It's a crazy idea that flies in the face of what's going on all over the rest of the world, where cities are going to enormous expense to tear down freeways that have imprisoned their waterfronts since the post-World War II era.
The idea is especially implausible at this moment, because the cost — somewhere between one and two billion dollars — is way out ahead of anything the city can raise. And now we do have an alternative. There is a better, cheaper, more effective way to reduce traffic congestion in downtown Dallas.
Project Pegasus is a plan to reconfigure the existing freeways that run through downtown, getting rid of left-hand exits and blind entrances, straightening out cork-screws and devising a system of signage that will reduce the number of wrecks caused by people craning around, lifting their feet off their accelerators and yanking sharply on their steering wheels while they try to figure out which way to turn.
There's no money for that project, either. So the question is this. If we ever do get some money, which thing should we do first, fix the roads we have or sort of give up on them for now and build a brand-new one along the river?
As you may know, Mayor Mike Rawlings and City Council members Hunt, Scott Griggs and Sandy Greyson have been wrestling with this question and with each other, gathering up all kinds of numbers and projections and algorithms. The answers are in by now. I believe they are not hard to follow. Look at Hunt's web page, angelahunt.com, and you will find numbers, footnoted and sourced to the government documents they come from, proving that Pegasus wins on every score.
The mayor, however, has his own set of numbers. I think they are contorted to the point of blatant dishonesty, but I also happen to know something else. I believe I know what the final argument is going to be on all of this on the part of the Old Guard.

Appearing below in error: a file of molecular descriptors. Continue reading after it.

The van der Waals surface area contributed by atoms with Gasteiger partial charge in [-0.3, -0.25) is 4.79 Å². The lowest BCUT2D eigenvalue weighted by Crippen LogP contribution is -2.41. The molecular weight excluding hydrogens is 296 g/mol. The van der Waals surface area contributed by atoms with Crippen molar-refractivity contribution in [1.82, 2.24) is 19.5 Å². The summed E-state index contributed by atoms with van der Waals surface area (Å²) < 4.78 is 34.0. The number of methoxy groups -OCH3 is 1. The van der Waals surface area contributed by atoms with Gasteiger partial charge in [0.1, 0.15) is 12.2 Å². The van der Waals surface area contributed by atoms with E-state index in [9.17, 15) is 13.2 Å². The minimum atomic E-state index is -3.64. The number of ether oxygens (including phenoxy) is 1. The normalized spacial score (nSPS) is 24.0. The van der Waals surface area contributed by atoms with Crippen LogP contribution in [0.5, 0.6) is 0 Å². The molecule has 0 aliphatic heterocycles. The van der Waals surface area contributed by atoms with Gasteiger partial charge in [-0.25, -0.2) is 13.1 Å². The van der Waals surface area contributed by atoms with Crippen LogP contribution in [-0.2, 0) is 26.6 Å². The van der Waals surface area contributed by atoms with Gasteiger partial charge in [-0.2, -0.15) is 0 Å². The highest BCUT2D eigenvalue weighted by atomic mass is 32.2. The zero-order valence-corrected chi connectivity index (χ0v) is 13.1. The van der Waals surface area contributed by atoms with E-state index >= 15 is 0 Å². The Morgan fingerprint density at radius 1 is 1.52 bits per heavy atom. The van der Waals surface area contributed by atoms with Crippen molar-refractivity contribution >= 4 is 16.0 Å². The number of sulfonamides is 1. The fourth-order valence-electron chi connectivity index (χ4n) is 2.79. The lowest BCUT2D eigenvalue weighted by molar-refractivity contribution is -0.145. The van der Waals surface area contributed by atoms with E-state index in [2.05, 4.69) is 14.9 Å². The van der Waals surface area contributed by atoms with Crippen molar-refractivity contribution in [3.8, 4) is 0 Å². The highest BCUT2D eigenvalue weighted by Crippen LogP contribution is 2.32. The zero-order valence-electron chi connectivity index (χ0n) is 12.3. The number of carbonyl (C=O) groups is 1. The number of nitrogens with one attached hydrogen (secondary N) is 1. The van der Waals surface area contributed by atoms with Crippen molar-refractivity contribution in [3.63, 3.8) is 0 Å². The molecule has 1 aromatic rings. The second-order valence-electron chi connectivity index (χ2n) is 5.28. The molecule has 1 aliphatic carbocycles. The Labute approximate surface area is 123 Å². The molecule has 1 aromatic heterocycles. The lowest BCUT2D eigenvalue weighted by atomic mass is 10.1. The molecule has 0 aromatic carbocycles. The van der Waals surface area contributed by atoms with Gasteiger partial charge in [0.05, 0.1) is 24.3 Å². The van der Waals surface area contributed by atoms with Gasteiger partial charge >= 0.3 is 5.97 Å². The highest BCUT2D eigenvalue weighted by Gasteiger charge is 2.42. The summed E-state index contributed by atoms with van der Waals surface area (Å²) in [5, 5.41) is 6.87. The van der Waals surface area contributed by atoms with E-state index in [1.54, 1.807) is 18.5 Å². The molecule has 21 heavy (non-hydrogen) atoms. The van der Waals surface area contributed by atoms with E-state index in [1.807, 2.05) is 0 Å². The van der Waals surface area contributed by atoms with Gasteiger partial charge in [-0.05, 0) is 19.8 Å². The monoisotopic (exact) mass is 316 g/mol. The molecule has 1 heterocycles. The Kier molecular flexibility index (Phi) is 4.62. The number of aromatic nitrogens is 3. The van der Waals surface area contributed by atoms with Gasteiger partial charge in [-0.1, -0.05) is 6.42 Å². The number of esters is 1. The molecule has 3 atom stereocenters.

At some point in the days ahead, The Dallas Morning News editorial page will float an argument that the debate between the three council members and the mayor over traffic projections and costs is all sort of six of one, half dozen of the other — too much to follow. Instead, the News will offer the following case for the toll road:
The two plans, Pegasus versus Trinity toll road, both have a lot of complicated numbers whirling around them. So in that sense they're sort of equal. We'll never figure it all out, will we? It's like your worst subject in school. Stay away from it!
The toll road is a new road out on new dirt between the flood control levees, so it can be built without any construction mess. And it can charge tolls. So let's do it! Let's just do it!
That's a fundamentally idiotic argument for all sorts of reasons. But maybe the News will be right about one thing. Maybe it's a mistake for all of us to go rushing into numbers-land. If the experts are afraid to go there, maybe we should think twice too.
So how about trying this instead as a nonexpert way to look at things: Let's go ahead and just agree with what I think the News' argument will be. Six of one, half dozen of the other on those real complicated numbers. Winds up equal.
But one road is a Chinese wall in front of the riverfront. The other is not. Where does that get factored in?
If there is a way to solve congestion problems downtown and leave La Santísima Trinidad entirely alone, and in fact enhance and adorn her with parks and trails, then why wouldn't that simple fact alone tip the scales dramatically away from building a new expressway where we do not have one now?
Is this 2012? Or is this 1954, the year President Dwight David Eisenhower announced the Interstate Highway Program in Cadillac Square in Detroit? In 1954, more highways were better than fewer. Every new interstate was money ahead. But this is 2012. Fewer highways are better than more highways if we can possibly manage.
More highways are more air pollution, more noise, more land wasted, more money spent that could be spent on better things. So if there is a way to use the highways we already have, a way to not build a new one and save our entire riverfront in the process and if the traffic projections and the costs are sort of a wash, then why in the world wouldn't we go with the fewer highways option instead of the more?